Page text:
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The conservative approach to criminal justice:
fighting crime, supporting victims, and protecting taxpayers.

Oklahoma is officially number one

| June 13, 2018

Photo credit: Tom Luker/Tulsa World

As Oklahomans, we are accustomed to bracing ourselves for the worst whenever a new list of state rankings comes out.  But our newest claim to the bottom spot should alarm taxpayers above and beyond the norm.

Oklahoma has long claimed the dubious distinction of being the number-one incarcerator of women.  However, as of this month, we have officially overtaken Louisiana as the state with the largest per capita prison population across the board.

These latest figures, compiled by the Prison Policy Initiative, make a case for reform all on their own.  Oklahoma locks up people at a rate of 1,079 per 100,000 residents.  That is more than 150 percent higher than the nationwide average of 698 per 100,000.

When matched against incarceration rates among other industrialized first-world countries, the comparison becomes even more appalling.  England’s rate is 141, Canada is 114, and Germany is 78 per 100,000.  Even oppressive third-world governments, from Afghanistan (88) to Zimbabwe (120), lock up their citizens at a fraction of the rate of Oklahoma.  The data is conclusive.  Oklahoma does not just have the highest incarceration rate in the country — it’s the highest on the planet.

The legislature passed several significant criminal justice reform bills in 2018.  However, even with the implementation of those bills, coupled with the impact of State Question 780, Oklahoma’s inmate population is still projected to steadily rise over the next 10 years.  The economic and sociological drain on taxpayers, while not as bad as before, will still get worse.  Our progress is encouraging but far from over.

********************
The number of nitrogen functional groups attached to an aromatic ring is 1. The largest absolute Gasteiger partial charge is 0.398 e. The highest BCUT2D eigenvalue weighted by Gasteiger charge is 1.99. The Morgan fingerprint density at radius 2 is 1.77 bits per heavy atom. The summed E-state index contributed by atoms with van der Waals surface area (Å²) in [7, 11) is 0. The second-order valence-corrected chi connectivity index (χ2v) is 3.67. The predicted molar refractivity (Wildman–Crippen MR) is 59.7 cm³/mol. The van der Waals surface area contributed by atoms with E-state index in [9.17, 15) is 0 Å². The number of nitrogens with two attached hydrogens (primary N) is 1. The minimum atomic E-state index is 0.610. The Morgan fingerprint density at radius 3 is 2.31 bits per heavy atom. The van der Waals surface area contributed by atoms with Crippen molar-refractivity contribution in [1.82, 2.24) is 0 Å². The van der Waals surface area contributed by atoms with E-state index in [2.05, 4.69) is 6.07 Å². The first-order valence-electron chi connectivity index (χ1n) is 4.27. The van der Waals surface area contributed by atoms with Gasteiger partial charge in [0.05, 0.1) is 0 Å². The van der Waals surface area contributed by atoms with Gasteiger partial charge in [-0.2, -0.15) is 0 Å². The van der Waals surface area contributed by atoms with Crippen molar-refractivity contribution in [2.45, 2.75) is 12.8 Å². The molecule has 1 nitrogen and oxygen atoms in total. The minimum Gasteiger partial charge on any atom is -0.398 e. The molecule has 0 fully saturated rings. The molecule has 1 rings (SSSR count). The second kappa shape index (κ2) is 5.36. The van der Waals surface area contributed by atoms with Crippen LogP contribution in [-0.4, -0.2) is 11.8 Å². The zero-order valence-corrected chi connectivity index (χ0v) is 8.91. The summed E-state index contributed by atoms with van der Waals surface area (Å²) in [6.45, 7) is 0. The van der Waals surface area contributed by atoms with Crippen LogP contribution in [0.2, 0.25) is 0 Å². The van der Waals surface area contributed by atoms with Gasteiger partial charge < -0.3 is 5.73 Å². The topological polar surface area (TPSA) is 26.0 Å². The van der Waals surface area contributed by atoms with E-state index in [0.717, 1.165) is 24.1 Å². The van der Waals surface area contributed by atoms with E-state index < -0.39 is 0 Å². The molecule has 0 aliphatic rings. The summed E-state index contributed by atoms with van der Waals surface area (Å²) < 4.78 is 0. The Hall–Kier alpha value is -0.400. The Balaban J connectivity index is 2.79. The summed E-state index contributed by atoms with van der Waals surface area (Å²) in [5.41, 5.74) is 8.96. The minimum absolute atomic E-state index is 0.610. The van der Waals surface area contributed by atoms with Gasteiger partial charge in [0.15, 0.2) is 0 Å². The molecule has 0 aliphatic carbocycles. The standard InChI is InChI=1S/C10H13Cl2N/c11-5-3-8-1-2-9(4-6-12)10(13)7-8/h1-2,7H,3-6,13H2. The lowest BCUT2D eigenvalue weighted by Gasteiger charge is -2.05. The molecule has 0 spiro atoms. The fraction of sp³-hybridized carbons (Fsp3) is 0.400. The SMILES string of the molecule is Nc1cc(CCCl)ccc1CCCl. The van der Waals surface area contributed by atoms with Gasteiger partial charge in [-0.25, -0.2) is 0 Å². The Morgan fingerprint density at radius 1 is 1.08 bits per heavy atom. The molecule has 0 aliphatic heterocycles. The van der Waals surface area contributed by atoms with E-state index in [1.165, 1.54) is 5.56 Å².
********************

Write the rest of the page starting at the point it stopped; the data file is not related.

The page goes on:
Governor Fallin has been a tremendous champion for reform and we hope her successor, whoever that might be, will pick up the baton after she leaves office. Our next Governor will have two strong advocates in the legislature next year in Senate Pro Tem Greg Treat and House Majority Whip Terry O’Donnell.

We strongly encourage the winner of November’s election to immediately collaborate with our top legislative leaders to make criminal justice reform a top priority.   Oklahoma is woefully behind the rest of the country when, in fact, we should be leading the other states on conservative criminal justice reform.

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ANDREW SPENO previously worked as President of Media Strategies at Dry Design Group, a media consulting firm focusing on work with law firms, political candidates, lawmakers, and private companies. Andrew was the main news anchor at the Fox News affiliate in Oklahoma City from 2001 to 2012, and was the only main anchor in Oklahoma City to report almost daily, focusing on political and investigative reporting. His work has won more than 25 awards from the Associated Press, Society for Professional Journalists, and The Oklahoma Association of Broadcasters. He was also named on Oklahoma City’s “40 Under 40” list as one of the most influential people younger than 40 in 2003.

At Dry Design Group, Andrew trained attorneys in a wide range of practice areas to provide legal analysis for the media, served as press secretary for several Republican campaigns, and worked with State Senator Kyle Loveless and the Oklahoma Council of Public Affairs to introduce civil asset forfeiture reform to Oklahoma. Andrew uses his wide experience in politics and journalism to promote conservative criminal justice reform to both lawmakers and the general public. Andrew was a political science major at Illinois College, attended law school at Northern Illinois University, and did his graduate work in broadcast journalism at Virginia Commonwealth University.

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